Kivas, used for ceremonial purposes, developed after pit houses. Kivas had small holes in the floor called “sipapus” which supposedly allowed tribal ancestors to emerge from Middle Earth.
The Far View complex was built around A.D. 900. Far View House, Far View Tower Pipe Shrine House, Coyote Village, Far View Reservoir, and Megalithic House are all accessible from a short trail off the main park road.
The dwellers believed Sun Temple was an astrological observatory. Our guide, Paul, showed us where the sun lined up at a specific place on the Winter Solstice.
Cliff Palace is one of the most interesting park sites. You climb steps cut into the cliff and several ladders to the top of a 100-foot cliff. Cliff Palace, constructed between A.D. 1190 and A.D. 1260, has 23 kivas and 150 rooms.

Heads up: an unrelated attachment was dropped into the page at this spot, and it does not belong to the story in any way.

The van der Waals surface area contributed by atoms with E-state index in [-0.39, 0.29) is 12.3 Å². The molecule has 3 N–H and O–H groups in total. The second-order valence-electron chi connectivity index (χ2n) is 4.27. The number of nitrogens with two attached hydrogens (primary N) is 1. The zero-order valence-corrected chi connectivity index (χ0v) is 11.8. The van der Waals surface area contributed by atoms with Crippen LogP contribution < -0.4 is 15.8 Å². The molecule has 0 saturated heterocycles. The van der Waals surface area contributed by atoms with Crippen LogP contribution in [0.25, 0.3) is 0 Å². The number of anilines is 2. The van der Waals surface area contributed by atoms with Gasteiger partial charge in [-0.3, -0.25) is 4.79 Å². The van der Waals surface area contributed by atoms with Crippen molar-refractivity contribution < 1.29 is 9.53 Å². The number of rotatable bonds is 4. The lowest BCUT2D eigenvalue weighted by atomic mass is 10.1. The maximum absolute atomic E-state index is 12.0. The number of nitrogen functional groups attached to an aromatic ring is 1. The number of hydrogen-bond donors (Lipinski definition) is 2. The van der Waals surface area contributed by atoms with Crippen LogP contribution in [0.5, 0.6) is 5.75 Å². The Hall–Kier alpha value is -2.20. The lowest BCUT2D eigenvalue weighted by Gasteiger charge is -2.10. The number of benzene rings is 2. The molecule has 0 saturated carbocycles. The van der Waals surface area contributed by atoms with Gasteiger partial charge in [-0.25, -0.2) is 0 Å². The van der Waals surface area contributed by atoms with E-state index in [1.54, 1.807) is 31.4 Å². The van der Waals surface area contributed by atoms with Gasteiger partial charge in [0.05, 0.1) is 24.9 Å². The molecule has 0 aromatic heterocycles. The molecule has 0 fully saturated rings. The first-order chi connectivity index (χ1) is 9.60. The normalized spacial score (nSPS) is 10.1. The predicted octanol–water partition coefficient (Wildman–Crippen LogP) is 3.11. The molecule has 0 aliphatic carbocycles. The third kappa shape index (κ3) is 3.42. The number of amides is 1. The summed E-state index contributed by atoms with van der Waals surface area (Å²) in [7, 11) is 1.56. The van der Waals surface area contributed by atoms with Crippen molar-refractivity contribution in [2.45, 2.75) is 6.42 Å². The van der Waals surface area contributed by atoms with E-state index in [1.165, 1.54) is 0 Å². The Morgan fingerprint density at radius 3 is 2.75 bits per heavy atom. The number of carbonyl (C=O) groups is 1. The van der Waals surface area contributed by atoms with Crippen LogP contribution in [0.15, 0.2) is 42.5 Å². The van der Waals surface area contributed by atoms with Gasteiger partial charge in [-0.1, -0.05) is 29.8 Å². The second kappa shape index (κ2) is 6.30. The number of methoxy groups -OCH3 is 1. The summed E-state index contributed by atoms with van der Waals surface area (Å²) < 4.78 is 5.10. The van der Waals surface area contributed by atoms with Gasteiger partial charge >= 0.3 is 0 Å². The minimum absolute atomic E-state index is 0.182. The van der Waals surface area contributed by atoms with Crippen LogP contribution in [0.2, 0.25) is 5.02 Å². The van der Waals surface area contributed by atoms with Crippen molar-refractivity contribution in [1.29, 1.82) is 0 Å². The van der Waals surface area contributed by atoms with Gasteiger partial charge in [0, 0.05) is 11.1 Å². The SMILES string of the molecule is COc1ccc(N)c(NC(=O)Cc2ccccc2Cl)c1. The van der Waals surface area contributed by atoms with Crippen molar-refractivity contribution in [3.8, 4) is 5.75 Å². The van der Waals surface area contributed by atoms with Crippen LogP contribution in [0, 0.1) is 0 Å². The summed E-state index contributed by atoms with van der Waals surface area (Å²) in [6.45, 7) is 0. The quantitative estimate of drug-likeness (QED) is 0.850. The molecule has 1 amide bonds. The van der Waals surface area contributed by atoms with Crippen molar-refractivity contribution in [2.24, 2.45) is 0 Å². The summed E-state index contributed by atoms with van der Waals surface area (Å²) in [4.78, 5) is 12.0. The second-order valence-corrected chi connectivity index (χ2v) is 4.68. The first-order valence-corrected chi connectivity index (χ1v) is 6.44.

Balcony House is another must-see if you are physically able. You have to descend steps about 100 feet into the canyon, then climb an almost-vertical 32-foot entrance ladder on the cliff wall. Next, you navigate a narrow tunnel and passageway. It’s worth the struggle. You reach a 40-room, two-story masonry dwelling place. The second floor has a balcony, so residents could have a view looking down 600 feet into Soda Canyon. Dual kivas here tell how important religion was to these people. In cliff dwellings, the doors are small and keyhole shaped. By A.D.  1300, both Cliff Palace and Balcony House were abandoned.
Rangers told us why. A drought that lasted about 20 years and increased population that had cut most of the trees needed for firewood and hunted out the nearby area. The residents took only what they could carry since they had no horses, pack animals, or wheels.